MILWAUKEE -- By Wednesday, Aramis Ramirez had a day to contemplate the latest round of National League All-Star balloting results, and the idea that he might just be the league's starting third baseman for the first time in nearly a decade.
"I could, that's nice," Ramirez said in his typically even tone. "We've got some other guys here who deserve to go, too. Hopefully there are a lot of us going to the All-Star Game."
Brewers players were all over the latest vote totals. Ramirez led the league's third basemen, and Carlos Gomez was running second among outfielders, with the top three vote-getters earning the start. Ryan Braun was fifth on that list, and Khris Davis was up to seventh. Catcher Jonathan Lucroy, first baseman Mark Reynolds and shortstop Jean Segura were each second at their position. Part-time second baseman Rickie Weeks was fourth.
Online balloting was to remain open until 10:59 p.m. CT on Thursday. Fans can cast their votes for starters at MLB.com and all 30 club sites -- online or on a mobile device -- using the 2014 All-Star Game MLB.com Ballot Sponsored by Experian, the results of which will set each league's starters for the 2014 All-Star Game at Target Field on Tuesday, July 15.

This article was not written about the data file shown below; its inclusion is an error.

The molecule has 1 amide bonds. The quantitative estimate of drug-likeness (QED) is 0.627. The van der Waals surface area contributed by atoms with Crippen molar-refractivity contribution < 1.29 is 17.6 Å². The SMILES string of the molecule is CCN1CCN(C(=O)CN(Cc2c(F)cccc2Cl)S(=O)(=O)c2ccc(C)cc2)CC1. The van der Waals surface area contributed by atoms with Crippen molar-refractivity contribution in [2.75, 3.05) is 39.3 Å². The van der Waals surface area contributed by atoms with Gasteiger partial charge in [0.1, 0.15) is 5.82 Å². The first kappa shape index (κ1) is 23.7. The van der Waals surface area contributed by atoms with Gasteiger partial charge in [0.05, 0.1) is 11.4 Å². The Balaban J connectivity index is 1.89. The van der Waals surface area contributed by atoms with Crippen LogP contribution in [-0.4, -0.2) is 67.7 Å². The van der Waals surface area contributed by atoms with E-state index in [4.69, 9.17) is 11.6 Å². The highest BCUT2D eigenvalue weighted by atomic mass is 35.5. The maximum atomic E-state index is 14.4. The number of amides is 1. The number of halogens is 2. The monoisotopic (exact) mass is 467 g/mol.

The All-Star teams will be unveiled just after 6 p.m. CT on Sunday.
"There's a few [Brewers] that are going for sure," Ramirez said. "Gomez is going for sure. I'd be shocked if Lucroy isn't going for sure. K-Rod [Francisco Rodriguez] should be in there. Even [Will] Smith, [Kyle] Lohse. We have many guys who could be there."
Here's a look at the Brewers' leading candidates:
Bidding for his second straight All-Star nod, Gomez (3,169,748 votes) was bunched at the top of the outfield list between Andrew McCutchen (3,173,810) and Yasiel Puig (3,001,907) when the latest numbers were released Tuesday, with two days of voting to go. The next player, Giancarlo Stanton, was more than 300,000 votes behind.
Gomez is statistically worthy. His .888 OPS ranks fifth among qualifying outfielders, and his 3.4 wins above average rank fourth.
"I mean, last year I made the All-Star team. Starting would be another step for me in my career," Gomez said. "Being in second place, that's a good position and good expectation to start. But I'm more concentrated on what's happening here now. If it happens, it happens. The only thing I can do is my job.
"If they believe I'm an All-Star player, I'm going to be there. So far, all the expectation is that I'm going to be there."
Rank among NL catchers (min. 200 PAs)
He probably won't catch the Cardinals' Yadier Molina in fan balloting, but Lucroy's emergence as one of the game's most well-rounded catchers made him a compelling candidate on the players' ballot.
His 4.3 WAR is third-highest among all NL players, regardless of position, behind Troy Tulowitzki and Stanton. Among catchers with more than 200 plate appearances, Lucroy is first with a .331 batting average, first with a .911 OPS and second with 43 RBIs.
He would be a first-time All-Star.
"We're all pretty excited, I think," he said. "It's kind of a culmination of hard work and being recognized for it. It's good for individual stuff. But on the other side of it, for me anyway, whenever I worry about the team and winning as a team, I play better."